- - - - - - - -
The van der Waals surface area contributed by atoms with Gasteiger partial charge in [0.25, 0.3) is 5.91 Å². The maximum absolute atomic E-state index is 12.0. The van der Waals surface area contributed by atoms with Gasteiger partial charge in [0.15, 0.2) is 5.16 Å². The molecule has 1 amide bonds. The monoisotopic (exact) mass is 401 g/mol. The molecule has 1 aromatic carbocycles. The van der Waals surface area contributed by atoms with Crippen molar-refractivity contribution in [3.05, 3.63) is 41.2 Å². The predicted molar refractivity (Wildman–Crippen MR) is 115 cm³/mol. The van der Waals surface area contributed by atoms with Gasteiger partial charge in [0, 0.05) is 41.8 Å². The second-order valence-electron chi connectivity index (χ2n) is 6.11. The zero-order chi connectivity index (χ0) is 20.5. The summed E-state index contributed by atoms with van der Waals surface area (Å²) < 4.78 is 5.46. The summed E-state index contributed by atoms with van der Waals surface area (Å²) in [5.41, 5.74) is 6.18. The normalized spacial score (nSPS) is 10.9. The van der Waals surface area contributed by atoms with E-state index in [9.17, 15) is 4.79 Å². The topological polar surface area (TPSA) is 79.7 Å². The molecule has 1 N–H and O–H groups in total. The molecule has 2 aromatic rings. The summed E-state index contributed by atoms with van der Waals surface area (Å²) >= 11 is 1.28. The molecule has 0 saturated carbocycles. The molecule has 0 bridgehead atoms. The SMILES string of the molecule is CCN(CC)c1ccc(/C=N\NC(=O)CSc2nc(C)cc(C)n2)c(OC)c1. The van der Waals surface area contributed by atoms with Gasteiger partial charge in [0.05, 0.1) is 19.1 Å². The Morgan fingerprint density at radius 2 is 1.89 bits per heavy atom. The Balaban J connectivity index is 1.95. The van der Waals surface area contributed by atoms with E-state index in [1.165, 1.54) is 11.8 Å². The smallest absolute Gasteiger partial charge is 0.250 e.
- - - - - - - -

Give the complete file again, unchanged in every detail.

The van der Waals surface area contributed by atoms with Gasteiger partial charge in [0.25, 0.3) is 5.91 Å². The maximum absolute atomic E-state index is 12.0. The van der Waals surface area contributed by atoms with Gasteiger partial charge in [0.15, 0.2) is 5.16 Å². The molecule has 1 amide bonds. The monoisotopic (exact) mass is 401 g/mol. The molecule has 1 aromatic carbocycles. The van der Waals surface area contributed by atoms with Crippen molar-refractivity contribution in [3.05, 3.63) is 41.2 Å². The predicted molar refractivity (Wildman–Crippen MR) is 115 cm³/mol. The van der Waals surface area contributed by atoms with Gasteiger partial charge in [0, 0.05) is 41.8 Å². The second-order valence-electron chi connectivity index (χ2n) is 6.11. The zero-order chi connectivity index (χ0) is 20.5. The summed E-state index contributed by atoms with van der Waals surface area (Å²) < 4.78 is 5.46. The summed E-state index contributed by atoms with van der Waals surface area (Å²) in [5.41, 5.74) is 6.18. The normalized spacial score (nSPS) is 10.9. The van der Waals surface area contributed by atoms with E-state index in [9.17, 15) is 4.79 Å². The topological polar surface area (TPSA) is 79.7 Å². The molecule has 1 N–H and O–H groups in total. The molecule has 2 aromatic rings. The summed E-state index contributed by atoms with van der Waals surface area (Å²) >= 11 is 1.28. The molecule has 0 saturated carbocycles. The molecule has 0 bridgehead atoms. The SMILES string of the molecule is CCN(CC)c1ccc(/C=N\NC(=O)CSc2nc(C)cc(C)n2)c(OC)c1. The van der Waals surface area contributed by atoms with Gasteiger partial charge in [0.05, 0.1) is 19.1 Å². The Morgan fingerprint density at radius 2 is 1.89 bits per heavy atom. The Balaban J connectivity index is 1.95. The van der Waals surface area contributed by atoms with E-state index in [1.165, 1.54) is 11.8 Å². The smallest absolute Gasteiger partial charge is 0.250 e.